The first thing to know about quantum computing is that it won’t displace traditional, or ‘classical’ computing. The second thing to know: Quantum computing is still a nascent technology that probably won’t be ready for prime time for several more years.
Here’s an overview of what you should know about quantum computing.
Quantum computing explained
The classical computers we’ve used for decades use a sequence of binary bits. Each bit is always in one of two definitive states – 0 or 1 – that act as on and off switches to drive computer functions. In contrast, a quantum computer uses quantum bits, or qubits. Each qubit can represent both a 0 and a 1 simultaneously. Consequently, quantum computers can store far more information than classical computers and have the potential to process massive amounts of calculations running in parallel within seconds—far faster than the fastest classical computers.
Briefly, a few quantum computing terms to know are:
Quantum mechanics, aka quantum physics. A theory in physics that describes nature in terms of atoms and subatomic particles. Quantum computers are based on quantum mechanical phenomena such as superposition and entanglement.
Superposition. A qubit can be more than one thing at a time through a quantum-mechanics principle called superposition. Superposition gives quantum computers their speed and parallelism, enabling them to work on millions of computations at once, says Matthew Brisse, Vice President of Research for Data Center and Cloud Infrastructure with the Gartner for Technical Professionals service.
Put another way: With a classical computer bit, a cat is either dead or alive. With a quantum-computer qubit, a cat can be both dead and alive, thanks to superposition. (For that analogy, which is often used when people explain quantum computing, we can thank an Austrian physicist who devised the Schrödinger’s cat thought experiment in 1935.)
Entanglement is when qubits are linked with other qubits, so that the state of one qubit can depend upon the state of another. With entanglement combined with superposition, quantum computers have the potential to simultaneously process a vast number of possible outcomes.
The bottom line: “With quantum computing, we can do things in massively parallel systems that we couldn’t do before,” says Brisse.
During a 1959 lecture, physicist Richard Feynman—who helped develop the atomic bomb during World War II—raised the possibility of quantum computing. In the early 1980s, the concept of quantum computing started to talk hold, thanks to the work of Feynman, Paul Benioff and others.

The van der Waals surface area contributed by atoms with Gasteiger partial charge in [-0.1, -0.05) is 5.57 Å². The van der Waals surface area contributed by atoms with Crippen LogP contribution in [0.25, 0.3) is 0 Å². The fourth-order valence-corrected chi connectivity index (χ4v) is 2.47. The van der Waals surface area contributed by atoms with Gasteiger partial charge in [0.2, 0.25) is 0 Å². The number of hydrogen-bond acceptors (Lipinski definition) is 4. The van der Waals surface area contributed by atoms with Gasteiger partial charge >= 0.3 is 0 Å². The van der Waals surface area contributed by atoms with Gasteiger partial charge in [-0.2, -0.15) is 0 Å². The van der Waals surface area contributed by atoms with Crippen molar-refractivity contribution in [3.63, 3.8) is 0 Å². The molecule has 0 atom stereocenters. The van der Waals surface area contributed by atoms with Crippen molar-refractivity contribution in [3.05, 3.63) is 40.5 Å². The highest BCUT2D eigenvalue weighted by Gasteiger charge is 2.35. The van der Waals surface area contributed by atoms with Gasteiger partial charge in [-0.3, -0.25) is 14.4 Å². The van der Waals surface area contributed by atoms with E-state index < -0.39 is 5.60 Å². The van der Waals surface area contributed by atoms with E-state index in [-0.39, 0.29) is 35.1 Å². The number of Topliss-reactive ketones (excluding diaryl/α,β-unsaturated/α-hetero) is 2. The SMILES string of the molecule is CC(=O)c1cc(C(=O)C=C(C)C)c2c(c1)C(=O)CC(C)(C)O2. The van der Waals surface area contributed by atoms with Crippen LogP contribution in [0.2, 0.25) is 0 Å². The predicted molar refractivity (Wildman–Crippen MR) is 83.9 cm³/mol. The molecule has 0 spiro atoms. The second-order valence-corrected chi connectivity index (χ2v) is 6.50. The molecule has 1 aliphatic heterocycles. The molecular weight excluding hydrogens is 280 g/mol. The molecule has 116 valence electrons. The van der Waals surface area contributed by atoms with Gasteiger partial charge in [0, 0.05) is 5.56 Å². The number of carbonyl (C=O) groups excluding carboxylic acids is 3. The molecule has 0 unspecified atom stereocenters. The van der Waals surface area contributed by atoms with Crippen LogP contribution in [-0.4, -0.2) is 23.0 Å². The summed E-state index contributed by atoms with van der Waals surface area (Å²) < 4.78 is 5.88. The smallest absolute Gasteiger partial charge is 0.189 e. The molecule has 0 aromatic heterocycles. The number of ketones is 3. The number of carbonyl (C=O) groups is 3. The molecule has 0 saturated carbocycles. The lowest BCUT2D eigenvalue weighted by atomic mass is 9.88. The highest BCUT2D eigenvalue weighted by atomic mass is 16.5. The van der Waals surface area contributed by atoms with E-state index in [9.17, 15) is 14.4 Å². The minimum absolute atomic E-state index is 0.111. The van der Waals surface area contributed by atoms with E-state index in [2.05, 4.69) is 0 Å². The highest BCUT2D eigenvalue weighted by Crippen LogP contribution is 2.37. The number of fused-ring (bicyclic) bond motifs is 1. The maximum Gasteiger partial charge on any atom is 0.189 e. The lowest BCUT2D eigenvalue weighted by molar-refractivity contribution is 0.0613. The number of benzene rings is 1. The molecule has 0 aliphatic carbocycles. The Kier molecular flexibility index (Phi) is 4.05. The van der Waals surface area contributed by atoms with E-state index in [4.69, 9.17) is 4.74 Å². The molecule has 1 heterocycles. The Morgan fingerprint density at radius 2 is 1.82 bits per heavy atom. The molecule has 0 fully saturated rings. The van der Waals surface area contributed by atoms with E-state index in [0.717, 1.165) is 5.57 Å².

“By the early 1980s, it was clear that in addition to conventional computing, we could do computations using the rule of quantum mechanics,” says Bob Wisnieff, IBM’s CTO of quantum computing. “The question was, if you had a computer built on quantum mechanics, what kinds of computations could be done easier and faster? That question kicked off research into quantum computing at IBM.”
Why we’re talking about quantum computing now
To be sure, quantum computing is still in its infancy. Only 1 percent of organizations are budgeting for quantum computing projects, according to Brisse. But that’s expected to grow to 20 percent by 2023.
So, why is quantum computing blipping on our radar screens now?
“We’re reaching the limits of what a classical computer can do,” says Ashish Nadkarni, Program Vice President of Computing Platforms, Worldwide Infrastructure at IDC. Many (though not all) experts believe that the phenomenon of Moore’s Law is coming to an end or is at least slowing to a crawl. At the same time, a growing number of companies, such as Google, have “an insatiable need for compute power,” Nadkarni says. Thus, the growing interest in quantum computing.
Quantum computing applications
Currently, quantum computers can only run limited business applications and specific quantum algorithms. Some believe quantum computers will always be specialized vs. general purpose. And most experts in the field say that quantum computers will integrate and work with, rather than replace, classical computers.
Given that, quantum computers are most likely to be used when there’s a huge volume of data to process within seconds. “Financial-services companies could benefit from quantum computing, especially with services where the volume of data related to trades is high, and they want to simulate outcomes in seconds,” says Nadkarni.